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A sad passage

 
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Nyogetsu
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PostPosted: 2014-01-07, 06:30    Post subject: A sad passage Reply with quote

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I am saddened by news that I just heard of the passing of Dan E. Mayers - the founder of the International Shakuhachi Society.
Dan was 92 and had a passion for Shakuhachi and the game of chess, in which he was a winner of the British Seniors Championship as well as the U.S. Seniors Championship.
I will play a Honkyoku for the safe passage of his spirit into its next incarnation.
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Kiku Day
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PostPosted: 2014-01-07, 10:03    Post subject: A sad passage Reply with quote

Sad news indeed! He was something!
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clivebell
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PostPosted: 2014-01-07, 13:21    Post subject: a sad passage Reply with quote

I've missed Dan Mayers since he moved from the UK back to the States.
He owned a vast house and even vaster garden in Wadhurst, Sussex, very near where I grew up. He had planted thousands of trees to create an arboretum. According to Dan, Kew Gardens were regularly on the phone seeking his advice.
In the pre-internet era, Dan made himself a focal point for anyone in the UK with an interest in shakuhachi. He would lend or sell instruments from his large collection, which included shakuhachi paraphernalia, scores, LPs, hats, one-hole Korean flutes and so on. He loved to conduct groups of bemused shakuhachi players on perambulations around his gardens, and if Yoshikazu Iwamoto was present, Dan would select a beautiful spot for him to play. Meanwhile herons circled above, eyeing up the carp in Dan's ponds.

Here is an obituary of Dan, written by his son Darrel for the newspaper in Sun Valley, Idaho:

Chess champion Dan Mayers passed away at his home in Sun Valley on Thursday. He was 91.
Mayers (known locally as ‘Thunderbunny’) grew up in New York City, raised by his father Lewis, a lawyer, and his mother May, a physician. Early in his life he devoted himself to chess, and won the New York City High School Championship in 1939.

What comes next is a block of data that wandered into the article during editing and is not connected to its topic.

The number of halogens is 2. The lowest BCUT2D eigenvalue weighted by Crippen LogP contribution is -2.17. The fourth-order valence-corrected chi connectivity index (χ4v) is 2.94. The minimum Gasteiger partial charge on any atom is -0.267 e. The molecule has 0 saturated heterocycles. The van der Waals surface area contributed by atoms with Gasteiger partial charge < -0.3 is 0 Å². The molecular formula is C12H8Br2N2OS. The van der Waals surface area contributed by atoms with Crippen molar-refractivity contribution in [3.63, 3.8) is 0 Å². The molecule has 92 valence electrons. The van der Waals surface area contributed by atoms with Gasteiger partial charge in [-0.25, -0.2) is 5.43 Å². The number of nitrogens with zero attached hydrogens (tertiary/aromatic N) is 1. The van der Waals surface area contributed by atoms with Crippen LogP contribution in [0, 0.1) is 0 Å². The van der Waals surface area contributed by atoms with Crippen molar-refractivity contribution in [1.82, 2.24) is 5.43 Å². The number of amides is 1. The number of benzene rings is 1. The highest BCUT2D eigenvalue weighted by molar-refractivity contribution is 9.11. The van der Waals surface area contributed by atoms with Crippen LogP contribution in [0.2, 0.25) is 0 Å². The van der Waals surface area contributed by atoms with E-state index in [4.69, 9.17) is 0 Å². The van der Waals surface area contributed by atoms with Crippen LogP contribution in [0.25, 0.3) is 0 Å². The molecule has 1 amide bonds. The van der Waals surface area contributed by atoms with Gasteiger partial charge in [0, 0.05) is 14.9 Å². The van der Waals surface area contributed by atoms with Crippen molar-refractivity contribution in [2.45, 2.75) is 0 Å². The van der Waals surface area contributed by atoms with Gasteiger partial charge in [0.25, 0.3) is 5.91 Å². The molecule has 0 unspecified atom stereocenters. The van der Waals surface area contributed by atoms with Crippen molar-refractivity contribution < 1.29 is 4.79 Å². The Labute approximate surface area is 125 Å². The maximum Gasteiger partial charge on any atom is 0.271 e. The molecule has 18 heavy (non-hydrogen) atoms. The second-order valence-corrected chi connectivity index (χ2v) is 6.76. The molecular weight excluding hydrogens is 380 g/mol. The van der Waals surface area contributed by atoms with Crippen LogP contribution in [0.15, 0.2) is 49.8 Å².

In 1953 Mayers played against 9-year-old Bobby Fischer at the Brooklyn Chess Club, and won. It was the earliest recorded game of Fischer, who went on to become the world chess champion.
After graduation with a degree in geology from the University of Arizona in 1944, Mayers was drafted into the U.S. Army, and was assigned to work at the Manhattan Project in Los Alamos. While there he developed an interest in magic.
After studying at Harvard, Mayers set off on what would become a lifetime of traveling. During a business trip to Europe he met his wife Barbara, and they moved to Mexico where their first children Vanda and Randell were born.
In 1958 they moved to England, and it was here that Mayers embarked on creating a unique wilderness garden called Lorien, with a vast collection of azaleas and rhododendrons from around the world. Gayle and Darrel were born in Sussex.
Apart from chess, Dan had many other interests and passions. He was successful as a distributor of emeralds and amethysts from Africa. He was also an aficionado of the Japanese shakuhachi flute, and became the president of the International Shakuhachi Society.
After his wife Barbara had passed away he moved to spend his final years in Sun Valley, but continued playing chess to the end of his life. In 1996, he won the British Senior Championship, and in 2004, he won the U.S. Senior championship. Just days before he passed away he was competing in the North American Open at Bally’s Casino and Resort in Las Vegas.
He is survived by his four children, Vanda Gerhart, Randell Mayers, Gayle Schumacher and Darrel Mayers, and ten grandchildren.
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Brian Tairaku Ritchie
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PostPosted: 2014-01-08, 02:17    Post subject: A sad passage Reply with quote

I visited him there. It was beautiful. He was undoubtedly one of the most eccentric people I ever met and that's saying a lot! Cooked a mean fettucine alfredo!
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PostPosted: Today at 09:50    Post subject: A sad passage

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